This particular song, Dread Oppression by the Melodies, was a song that Hank Holmes used to play on the Reggae Beat radio show  (KCRW Santo Monica College).  The Melodies were one of a thousand obscure Jamaican reggae artist who put out just a few singles.  Early Jamaican music was filled with scores of local artist who put out a few great singles that never made it to LP.  That's why we buy singles my friends.  This is a sweet tune.  I picked this up from a record list as well.

  • song: Dread Oppression
  • artist: The Melodies
  • label: Winro

Bongo Man was another label owned by Coxsone Dodd.  Dodd put out Studio One music on so many different labels.  Here's a list of Studio One record labels listed by Discogs:

Antics Disc, Blue Mountain, Bongo Man, Budget, C and N Records, Collector's Series, S.O. World, Coxson, Coxsone Records, Faze Four, Festival 71, Festival 72, Forward Records, Iron Side, Iron Side Disc, Media Records, Money Disc, Mu-Zik City Records, Music Lab, ND Records, Oldies, Rolando & Powie, Sight 'N' Sound, Sight 'N' Sounds Records, Sight & Sound New York, Studio One, CLD-12", Series 1, Super Natural Disc, Super Six, Supreme Records, Tabernacle Records, and Winro Records.

All record labels put out by Coxsone's Studio One.

Pretty amazing huh?  I bought records from many of those labels.  Bongo Man, Studio One, Money Disc, Coxson, Music Lab, Super Natural Disc and they all sounded like Studio One music.  I don't really know why Dodd put music out on so many different labels but my hunch is it had to with evading royalties.  As much as the world loves Clemet Dodd he was an infamous skinflint. 

But as I have said elsewhere the music put out by Studio One was always so great that we forgive the rough edges.

Clemet "Coxsone" Dodd

This record "Jah Jah Way" by Jackie Bernard was one of my first reggae single purchases.  It's a beautiful song in and out.  I picked it up as a new record at Rhino Records sometime in the early 1980's for $0.99.  When I moved to the Philippines I sold it for a cool $200.00.  Thank you Mr. Dodd.
  • song: Jah Jah Way
  • artist: Jackie Bernard
  • label: Bongo Man

Another reason why we buy singles is because Jamaican artist are famous for putting out multiple versions of the same song.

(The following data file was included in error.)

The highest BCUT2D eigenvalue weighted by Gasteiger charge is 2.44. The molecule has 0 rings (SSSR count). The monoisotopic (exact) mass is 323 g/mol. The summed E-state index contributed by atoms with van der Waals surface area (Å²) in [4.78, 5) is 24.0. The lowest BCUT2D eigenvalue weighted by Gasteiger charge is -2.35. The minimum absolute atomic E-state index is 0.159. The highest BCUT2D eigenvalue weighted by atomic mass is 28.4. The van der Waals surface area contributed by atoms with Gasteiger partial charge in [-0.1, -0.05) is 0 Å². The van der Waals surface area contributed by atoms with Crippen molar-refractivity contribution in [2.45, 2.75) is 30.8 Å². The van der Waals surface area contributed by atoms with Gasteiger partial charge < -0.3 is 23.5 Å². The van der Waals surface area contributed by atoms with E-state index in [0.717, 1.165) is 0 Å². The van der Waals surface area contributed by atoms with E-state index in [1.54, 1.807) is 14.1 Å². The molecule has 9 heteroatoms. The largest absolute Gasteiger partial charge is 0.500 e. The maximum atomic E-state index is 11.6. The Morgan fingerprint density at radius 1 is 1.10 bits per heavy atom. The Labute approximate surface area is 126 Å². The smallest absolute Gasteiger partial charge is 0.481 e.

I used to go see the Itals backed by the Freedom fighters play at the Music Machine in Santa Monica during the 1980's.  Those were some great shows.  The Itals singing to the blasting Reggae groove.  The dancehall filled with ganja smoke. I wish I was there now.  

The Itals were a great Jamaican trio fronted by lead singer Keith Porter.  They put out several LP's on Nighthawk records all of which are well worth checking out.  

The Itals didn't receive the attention that other groups received but they were one of my favorite vocal groups.  Their most famous song was "In A Dis Ya Time."  It received a lot of air play on reggae radio shows in LA.  I remember my joy when I saw it listed on a reggae set sale list.

I purchased the record and much to my surprise when it came in the mail the recording turned out to be a totally different version than the version played on the radio.  And better!  I've actually never heard this version played on the radio or anywhere else for that mater.  To my knowledge this version has never appeared on an LP.  Just one of those treats that came out of nowhere.

That's Reggae music my friends.

song: In A Dis Ya Time
artist: The Itals
label:  Hopewell Survivors Production

Now this record...

One Saturday I was listening to Chuck Foster's KPFK radio show "Reggae Central" and Chuck closed his show with a very nice song.  It was the show closing song so about halfway through the song the music faded and the KPFK station break began.  Luckily I was recording the show but since it was the last song there was no information given as to who the artist was or what the song was but I HAD TO HAVE IT.

The more I played the part of the song I captured on tape the more I wanted it.  I even went to visit Chuck Foster at his home one day and while there I asked him what was that song he played that day?  I couldn't remember the exact day so I tried to sing it to him.  "How long will the wicked reign"  I sang to him but I'm not a great singer and he just shook his head.  He was nice and he tried to sing along with me but finally he said "Sorry I can't place it."  Damn.  No luck. 

And that's how it was for a couple of years.  It was a record I HAD TO HAVE but I had no clue what the record was called. Or who the artist was.  Nothing.   And then one day I was saved.

It was beautiful.  Some of the people selling reggae singles will send along with the song lists sample tapes.  Cassette tapes with short segments of the songs so the customers can have an idea of what they were getting.  I might even have a couple of them lying around.  Anyway, one day I received one such tape and there it was.  In amazement I played the sample tape there was the song I had been searching for.  I about dropped a brick.  I couldn't believe my ears.  

The song was "Selassi I" by Roots of the Field pressed on the Roots of the Field label.

I bought it without hesitation.

Talk about obscure.  Discogs lists ONE single by Roots of the Field and only one single on the Roots of the Field label.   And it's a gem.

That's reggae music my friends.

  • song: Selassi I